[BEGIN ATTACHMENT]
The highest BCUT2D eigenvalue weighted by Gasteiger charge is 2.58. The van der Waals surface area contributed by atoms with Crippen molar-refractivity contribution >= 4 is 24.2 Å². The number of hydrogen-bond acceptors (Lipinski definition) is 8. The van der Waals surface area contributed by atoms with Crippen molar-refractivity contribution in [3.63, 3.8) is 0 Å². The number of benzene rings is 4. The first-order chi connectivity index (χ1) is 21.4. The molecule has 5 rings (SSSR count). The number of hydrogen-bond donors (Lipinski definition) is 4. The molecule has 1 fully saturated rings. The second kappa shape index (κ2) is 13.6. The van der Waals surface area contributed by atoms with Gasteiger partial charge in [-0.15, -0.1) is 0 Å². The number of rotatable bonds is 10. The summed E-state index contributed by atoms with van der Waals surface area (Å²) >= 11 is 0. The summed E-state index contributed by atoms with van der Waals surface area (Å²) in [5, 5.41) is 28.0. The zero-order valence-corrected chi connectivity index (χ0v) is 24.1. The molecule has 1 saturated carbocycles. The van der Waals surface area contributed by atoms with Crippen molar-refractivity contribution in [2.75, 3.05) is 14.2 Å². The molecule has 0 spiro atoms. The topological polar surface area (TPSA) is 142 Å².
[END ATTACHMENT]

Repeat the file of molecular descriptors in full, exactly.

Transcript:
The highest BCUT2D eigenvalue weighted by Gasteiger charge is 2.58. The van der Waals surface area contributed by atoms with Crippen molar-refractivity contribution >= 4 is 24.2 Å². The number of hydrogen-bond acceptors (Lipinski definition) is 8. The van der Waals surface area contributed by atoms with Crippen molar-refractivity contribution in [3.63, 3.8) is 0 Å². The number of benzene rings is 4. The first-order chi connectivity index (χ1) is 21.4. The molecule has 5 rings (SSSR count). The number of hydrogen-bond donors (Lipinski definition) is 4. The molecule has 1 fully saturated rings. The second kappa shape index (κ2) is 13.6. The van der Waals surface area contributed by atoms with Gasteiger partial charge in [-0.15, -0.1) is 0 Å². The number of rotatable bonds is 10. The summed E-state index contributed by atoms with van der Waals surface area (Å²) >= 11 is 0. The summed E-state index contributed by atoms with van der Waals surface area (Å²) in [5, 5.41) is 28.0. The zero-order valence-corrected chi connectivity index (χ0v) is 24.1. The molecule has 1 saturated carbocycles. The van der Waals surface area contributed by atoms with Crippen molar-refractivity contribution in [2.75, 3.05) is 14.2 Å². The molecule has 0 spiro atoms. The topological polar surface area (TPSA) is 142 Å².